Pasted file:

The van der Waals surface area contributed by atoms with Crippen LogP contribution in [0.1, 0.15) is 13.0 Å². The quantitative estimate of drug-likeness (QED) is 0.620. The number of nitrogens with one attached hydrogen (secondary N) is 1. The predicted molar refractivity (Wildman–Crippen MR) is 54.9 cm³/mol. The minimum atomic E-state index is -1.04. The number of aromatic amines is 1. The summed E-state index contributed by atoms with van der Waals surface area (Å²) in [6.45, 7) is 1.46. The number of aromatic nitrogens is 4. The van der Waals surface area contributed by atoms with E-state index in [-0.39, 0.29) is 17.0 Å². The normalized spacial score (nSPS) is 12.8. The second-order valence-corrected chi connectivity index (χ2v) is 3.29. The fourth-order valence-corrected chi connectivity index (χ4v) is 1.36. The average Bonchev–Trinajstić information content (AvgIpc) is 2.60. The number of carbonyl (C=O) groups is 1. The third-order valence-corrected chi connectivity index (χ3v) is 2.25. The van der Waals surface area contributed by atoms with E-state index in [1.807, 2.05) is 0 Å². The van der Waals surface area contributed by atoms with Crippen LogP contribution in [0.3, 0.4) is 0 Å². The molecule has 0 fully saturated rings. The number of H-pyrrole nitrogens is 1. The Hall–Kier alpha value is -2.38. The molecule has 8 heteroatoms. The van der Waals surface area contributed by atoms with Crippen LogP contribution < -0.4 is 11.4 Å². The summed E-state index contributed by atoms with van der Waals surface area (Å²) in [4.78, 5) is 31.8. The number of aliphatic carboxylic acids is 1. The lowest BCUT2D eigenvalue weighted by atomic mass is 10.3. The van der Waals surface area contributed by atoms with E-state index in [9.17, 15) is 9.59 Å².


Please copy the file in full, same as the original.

The van der Waals surface area contributed by atoms with Crippen LogP contribution in [0.1, 0.15) is 13.0 Å². The quantitative estimate of drug-likeness (QED) is 0.620. The number of nitrogens with one attached hydrogen (secondary N) is 1. The predicted molar refractivity (Wildman–Crippen MR) is 54.9 cm³/mol. The minimum atomic E-state index is -1.04. The number of aromatic amines is 1. The summed E-state index contributed by atoms with van der Waals surface area (Å²) in [6.45, 7) is 1.46. The number of aromatic nitrogens is 4. The van der Waals surface area contributed by atoms with E-state index in [-0.39, 0.29) is 17.0 Å². The normalized spacial score (nSPS) is 12.8. The second-order valence-corrected chi connectivity index (χ2v) is 3.29. The fourth-order valence-corrected chi connectivity index (χ4v) is 1.36. The average Bonchev–Trinajstić information content (AvgIpc) is 2.60. The number of carbonyl (C=O) groups is 1. The third-order valence-corrected chi connectivity index (χ3v) is 2.25. The van der Waals surface area contributed by atoms with E-state index in [1.807, 2.05) is 0 Å². The van der Waals surface area contributed by atoms with Crippen LogP contribution in [0.3, 0.4) is 0 Å². The molecule has 0 fully saturated rings. The number of H-pyrrole nitrogens is 1. The Hall–Kier alpha value is -2.38. The molecule has 8 heteroatoms. The van der Waals surface area contributed by atoms with Crippen LogP contribution < -0.4 is 11.4 Å². The summed E-state index contributed by atoms with van der Waals surface area (Å²) in [4.78, 5) is 31.8. The number of aliphatic carboxylic acids is 1. The lowest BCUT2D eigenvalue weighted by atomic mass is 10.3. The van der Waals surface area contributed by atoms with E-state index in [9.17, 15) is 9.59 Å².